Grain is special, but for a different reason. It is easy to standardize — to plant in rows or paddies, and store and record in units such as bushels. This makes grain an ideal target for taxation. Unlike underground tubers or legumes, grain grows tall and needs harvesting all at once, so officials can easily estimate annual yields. And unlike fugitive wild foods, grain creates a relatively consistent surplus, allowing a ruling class to skim off peasant laborers’ production through a tax regime of manageable complexity. Grain, in Scott’s lexicon, is the kind of thing a state can see. On this account, the first cities were not so much a great leap forward for humanity as a new mode of exploitation that enabled the world’s first leisured ruling class to live on the sweat of the world’s first peasant-serfs. As for writing, that great gateway to history, Scott reports that its earliest uses suggest it was basically a grain-counting technology. Literary culture and shared memory existed in abundance both before and after the first pictographs and alphabets — consider Homer’s epics, the products of a nonliterate Greek “dark age” before the Classical period. Writing contributed a ledger of exploitation.

Scott’s retelling, however, goes deeper than scrambling the chronology and emphasizing the dark side of early institutions. Life in cities, he argues, was probably worse than foraging or herding. City dwellers were vulnerable to epidemics. Their diets were less varied than those of people on the outside. Unless they were in the small ruling class, they had less leisure, because they had to produce food not just for their own survival, but also to support their rulers. Their labor might be called on to build fortresses, monuments, and those ever-looming walls. Outside the walls, by contrast, a fortunate savage or barbarian might be a hunter in the morning, a herder or fisherman in the afternoon, and a bard singing tales around the fire in the evening. To enter the city meant joining the world’s first proletariat.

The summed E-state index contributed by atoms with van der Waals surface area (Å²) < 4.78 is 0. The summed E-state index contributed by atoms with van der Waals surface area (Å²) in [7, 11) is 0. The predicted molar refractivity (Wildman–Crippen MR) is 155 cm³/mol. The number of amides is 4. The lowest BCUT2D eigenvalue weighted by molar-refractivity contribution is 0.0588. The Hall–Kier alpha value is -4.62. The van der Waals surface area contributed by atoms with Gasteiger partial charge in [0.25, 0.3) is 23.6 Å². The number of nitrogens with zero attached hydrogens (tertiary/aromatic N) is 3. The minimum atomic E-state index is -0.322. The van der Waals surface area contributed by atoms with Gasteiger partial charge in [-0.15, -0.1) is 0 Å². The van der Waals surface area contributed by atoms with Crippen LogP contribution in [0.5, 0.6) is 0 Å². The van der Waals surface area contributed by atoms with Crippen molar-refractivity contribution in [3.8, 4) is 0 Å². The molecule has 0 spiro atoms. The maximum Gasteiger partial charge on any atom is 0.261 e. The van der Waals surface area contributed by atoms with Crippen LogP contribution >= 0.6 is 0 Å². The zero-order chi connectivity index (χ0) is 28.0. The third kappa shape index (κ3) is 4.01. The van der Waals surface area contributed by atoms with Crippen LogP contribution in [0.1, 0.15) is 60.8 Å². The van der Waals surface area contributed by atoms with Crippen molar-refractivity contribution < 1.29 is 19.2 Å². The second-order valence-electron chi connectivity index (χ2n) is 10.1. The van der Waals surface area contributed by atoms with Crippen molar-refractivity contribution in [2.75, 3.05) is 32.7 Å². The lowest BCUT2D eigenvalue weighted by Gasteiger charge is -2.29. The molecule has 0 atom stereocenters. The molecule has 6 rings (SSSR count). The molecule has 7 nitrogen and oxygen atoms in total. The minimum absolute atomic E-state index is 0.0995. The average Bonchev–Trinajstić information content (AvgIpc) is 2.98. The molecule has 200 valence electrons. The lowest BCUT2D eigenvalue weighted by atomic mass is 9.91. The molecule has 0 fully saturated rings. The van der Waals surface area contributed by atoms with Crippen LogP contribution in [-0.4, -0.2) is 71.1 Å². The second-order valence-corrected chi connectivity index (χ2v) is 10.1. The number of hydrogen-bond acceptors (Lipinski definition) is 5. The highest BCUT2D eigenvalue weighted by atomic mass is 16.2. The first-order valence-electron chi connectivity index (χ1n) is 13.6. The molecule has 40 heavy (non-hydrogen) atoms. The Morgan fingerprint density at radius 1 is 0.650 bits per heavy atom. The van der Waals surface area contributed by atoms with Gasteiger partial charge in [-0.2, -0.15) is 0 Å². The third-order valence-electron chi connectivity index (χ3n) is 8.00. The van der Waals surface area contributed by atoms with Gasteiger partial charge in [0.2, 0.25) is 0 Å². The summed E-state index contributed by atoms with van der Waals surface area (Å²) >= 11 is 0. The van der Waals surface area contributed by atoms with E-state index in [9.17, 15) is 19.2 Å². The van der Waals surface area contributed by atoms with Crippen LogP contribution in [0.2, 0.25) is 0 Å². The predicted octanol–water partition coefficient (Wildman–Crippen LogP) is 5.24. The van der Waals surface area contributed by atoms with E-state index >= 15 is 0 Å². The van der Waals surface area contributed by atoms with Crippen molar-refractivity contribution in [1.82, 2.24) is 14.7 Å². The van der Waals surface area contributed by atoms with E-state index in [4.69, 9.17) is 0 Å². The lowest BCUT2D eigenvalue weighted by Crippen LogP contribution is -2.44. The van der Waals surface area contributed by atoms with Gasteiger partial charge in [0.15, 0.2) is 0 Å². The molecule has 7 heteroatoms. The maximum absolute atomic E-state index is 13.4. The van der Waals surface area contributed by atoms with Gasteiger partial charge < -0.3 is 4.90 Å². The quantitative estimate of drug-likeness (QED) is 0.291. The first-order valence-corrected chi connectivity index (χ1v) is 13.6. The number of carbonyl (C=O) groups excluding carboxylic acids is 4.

1. Graham says:

    Well, I’m a lot more of a statist than I used to be but still feel uncomfortable defending the thing.

    All the same, I’m glad our forebears went through millennia of agrarianism and state-formation as I can now benefit from the end stage of late modernity. It rocks, if only some of the time. If I had to live in a hunter-gatherer society, even as a kid/teen, I’d be dead if I had even been born. SO would many hundreds of millions of other people in the past 5000 or so years.

    There’s a price for everything in this life.

    That and what a titanic bore human history would have been. And of course at the end we’d be like one of those stalled neolithic societies the Enterprise was forever encountering in Star Trek.

    Oh well. Scott is making major contributions. I don’t know if he has been a key driver, but the dark sides of the agricultural revolution have certainly become mainstream the last 15 years or so.